This comment is too long and could probably be distilled into fewer words and I suppose a strong indication I should stay away from trying to do short stories!!! Alas, there is no alack here!

    Wishing you the best.


    1. Alicia Butcher Ehrhardt Post author


      To both parts.

      1) promise.

      2) deliver.

      Don’t lose courage in between.

      The Reader is ENTITLED to both, to the best of your ability.

      It works even better if you can manage both parts with some subtlety. As a reader, I love discovering something that has been buried for me to find. I want to do for my readers what other writers have done for me, to continue the tradition: 50/50 Reader/Writer. Together we make a story – and I make half of all the stories created, because it is my scaffolding. Painters do this, composers do this. We do this.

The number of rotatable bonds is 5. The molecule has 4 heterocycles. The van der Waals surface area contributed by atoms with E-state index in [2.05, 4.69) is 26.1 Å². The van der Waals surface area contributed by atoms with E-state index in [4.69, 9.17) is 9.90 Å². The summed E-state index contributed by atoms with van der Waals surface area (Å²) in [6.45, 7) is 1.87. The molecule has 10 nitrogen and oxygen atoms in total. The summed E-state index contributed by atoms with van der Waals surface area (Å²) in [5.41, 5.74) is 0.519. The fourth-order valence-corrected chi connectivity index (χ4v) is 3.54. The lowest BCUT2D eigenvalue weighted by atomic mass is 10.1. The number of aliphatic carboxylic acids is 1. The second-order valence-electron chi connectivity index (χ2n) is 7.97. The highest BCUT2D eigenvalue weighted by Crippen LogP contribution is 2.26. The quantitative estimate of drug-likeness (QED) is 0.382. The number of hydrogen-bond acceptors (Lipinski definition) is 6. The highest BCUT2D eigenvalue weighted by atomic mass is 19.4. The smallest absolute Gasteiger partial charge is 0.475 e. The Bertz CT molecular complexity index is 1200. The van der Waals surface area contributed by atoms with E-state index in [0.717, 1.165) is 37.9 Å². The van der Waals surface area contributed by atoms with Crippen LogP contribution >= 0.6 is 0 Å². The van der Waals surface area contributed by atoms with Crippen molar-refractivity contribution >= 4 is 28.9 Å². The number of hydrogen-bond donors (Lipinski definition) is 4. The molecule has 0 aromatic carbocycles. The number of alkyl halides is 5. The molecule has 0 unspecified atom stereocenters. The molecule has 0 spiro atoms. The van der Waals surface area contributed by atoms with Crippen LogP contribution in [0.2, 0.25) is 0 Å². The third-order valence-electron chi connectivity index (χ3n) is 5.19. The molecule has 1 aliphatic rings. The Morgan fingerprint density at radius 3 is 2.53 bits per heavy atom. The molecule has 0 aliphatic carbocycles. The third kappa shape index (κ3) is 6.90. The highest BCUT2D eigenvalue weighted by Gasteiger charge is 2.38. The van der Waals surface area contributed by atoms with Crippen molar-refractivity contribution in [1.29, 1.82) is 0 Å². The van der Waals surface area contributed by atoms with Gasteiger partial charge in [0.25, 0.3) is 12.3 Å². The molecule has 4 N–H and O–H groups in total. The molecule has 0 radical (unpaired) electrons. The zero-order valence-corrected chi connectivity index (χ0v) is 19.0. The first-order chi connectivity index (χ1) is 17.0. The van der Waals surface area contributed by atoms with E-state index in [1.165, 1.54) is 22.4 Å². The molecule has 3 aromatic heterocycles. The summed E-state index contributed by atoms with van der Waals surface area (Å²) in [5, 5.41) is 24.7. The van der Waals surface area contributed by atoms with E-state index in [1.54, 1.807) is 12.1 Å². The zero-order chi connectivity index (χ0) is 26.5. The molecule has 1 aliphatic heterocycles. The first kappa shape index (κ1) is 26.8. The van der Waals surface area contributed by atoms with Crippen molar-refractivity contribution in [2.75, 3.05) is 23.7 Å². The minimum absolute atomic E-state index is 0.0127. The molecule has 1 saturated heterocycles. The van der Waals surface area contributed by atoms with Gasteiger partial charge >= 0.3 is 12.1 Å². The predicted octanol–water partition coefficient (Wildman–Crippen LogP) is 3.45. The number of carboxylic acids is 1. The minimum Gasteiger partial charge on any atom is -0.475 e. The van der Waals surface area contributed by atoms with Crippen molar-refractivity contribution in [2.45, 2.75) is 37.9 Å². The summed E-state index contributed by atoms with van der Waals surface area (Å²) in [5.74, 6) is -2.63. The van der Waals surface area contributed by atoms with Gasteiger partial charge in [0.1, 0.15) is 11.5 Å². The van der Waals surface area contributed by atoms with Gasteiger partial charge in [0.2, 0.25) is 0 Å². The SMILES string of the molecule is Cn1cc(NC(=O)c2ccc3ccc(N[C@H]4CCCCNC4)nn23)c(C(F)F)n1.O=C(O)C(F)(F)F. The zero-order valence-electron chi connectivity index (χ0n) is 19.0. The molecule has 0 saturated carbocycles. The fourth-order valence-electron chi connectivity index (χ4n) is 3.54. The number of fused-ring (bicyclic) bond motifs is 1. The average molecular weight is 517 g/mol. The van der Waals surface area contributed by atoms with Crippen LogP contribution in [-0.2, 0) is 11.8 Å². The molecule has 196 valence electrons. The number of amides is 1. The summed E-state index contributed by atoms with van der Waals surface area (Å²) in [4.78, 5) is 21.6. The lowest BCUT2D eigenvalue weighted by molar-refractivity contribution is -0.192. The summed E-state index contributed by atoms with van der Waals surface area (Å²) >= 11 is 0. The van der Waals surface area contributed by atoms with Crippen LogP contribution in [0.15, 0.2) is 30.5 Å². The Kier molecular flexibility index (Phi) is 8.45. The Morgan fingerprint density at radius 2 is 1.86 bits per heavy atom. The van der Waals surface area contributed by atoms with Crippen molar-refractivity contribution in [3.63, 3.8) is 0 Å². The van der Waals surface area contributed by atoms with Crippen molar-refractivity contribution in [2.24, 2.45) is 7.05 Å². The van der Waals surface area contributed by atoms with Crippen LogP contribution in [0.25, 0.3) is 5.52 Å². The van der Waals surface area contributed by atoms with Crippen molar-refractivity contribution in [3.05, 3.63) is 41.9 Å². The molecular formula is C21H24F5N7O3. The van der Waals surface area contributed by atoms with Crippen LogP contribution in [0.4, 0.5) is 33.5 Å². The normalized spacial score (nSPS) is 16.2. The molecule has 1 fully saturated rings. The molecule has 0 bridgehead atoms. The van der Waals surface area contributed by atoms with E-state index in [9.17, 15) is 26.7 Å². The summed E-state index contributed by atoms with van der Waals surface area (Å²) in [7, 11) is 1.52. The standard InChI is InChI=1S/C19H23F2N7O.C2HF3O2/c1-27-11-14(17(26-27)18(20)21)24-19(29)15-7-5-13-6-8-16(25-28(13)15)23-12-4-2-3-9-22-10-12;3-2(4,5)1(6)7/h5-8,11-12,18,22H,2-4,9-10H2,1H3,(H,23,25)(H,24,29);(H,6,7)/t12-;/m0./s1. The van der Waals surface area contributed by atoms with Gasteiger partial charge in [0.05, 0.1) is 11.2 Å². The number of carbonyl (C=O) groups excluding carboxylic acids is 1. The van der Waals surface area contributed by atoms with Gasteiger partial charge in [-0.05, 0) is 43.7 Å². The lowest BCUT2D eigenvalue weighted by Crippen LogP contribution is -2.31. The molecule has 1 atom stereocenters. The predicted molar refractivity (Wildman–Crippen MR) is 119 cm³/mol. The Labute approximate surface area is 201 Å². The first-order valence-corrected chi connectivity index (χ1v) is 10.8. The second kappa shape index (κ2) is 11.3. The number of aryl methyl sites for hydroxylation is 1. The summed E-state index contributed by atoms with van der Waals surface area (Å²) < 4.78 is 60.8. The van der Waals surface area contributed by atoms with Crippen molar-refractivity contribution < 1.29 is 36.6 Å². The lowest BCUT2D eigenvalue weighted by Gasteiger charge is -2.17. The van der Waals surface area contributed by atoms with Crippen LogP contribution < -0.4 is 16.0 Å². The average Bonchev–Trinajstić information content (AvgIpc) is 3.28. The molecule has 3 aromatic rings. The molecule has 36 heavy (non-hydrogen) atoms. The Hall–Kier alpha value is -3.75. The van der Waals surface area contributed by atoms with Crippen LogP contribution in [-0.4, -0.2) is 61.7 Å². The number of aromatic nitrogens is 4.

Add: 3) keep learning how to do this better, and we’ve got the complete set.


  5. juliabarrett

    Well, here’s the deal – you write it but you cannot tell a reader ‘how’ to read it. A reader will interpret your work any way he or she wishes and you, as the writer, must suck it up. That’s how it has always been. And that’s okay. A work of art is open to many interpretations.
    You’ll be fine. Just don’t pull a whiny Lena Dunham. If you write it and publish it, you own it.


    1. Alicia Butcher Ehrhardt Post author

      Ack! You made me go look!

      Very good reasons NOT to engage with readers/viewers – unless you are sure you want the fallout (a la Miley Cyrus?). Something like this happens to me, and I will be taking an extended vacation somewhere without internet access. And beaches. And warm oceans.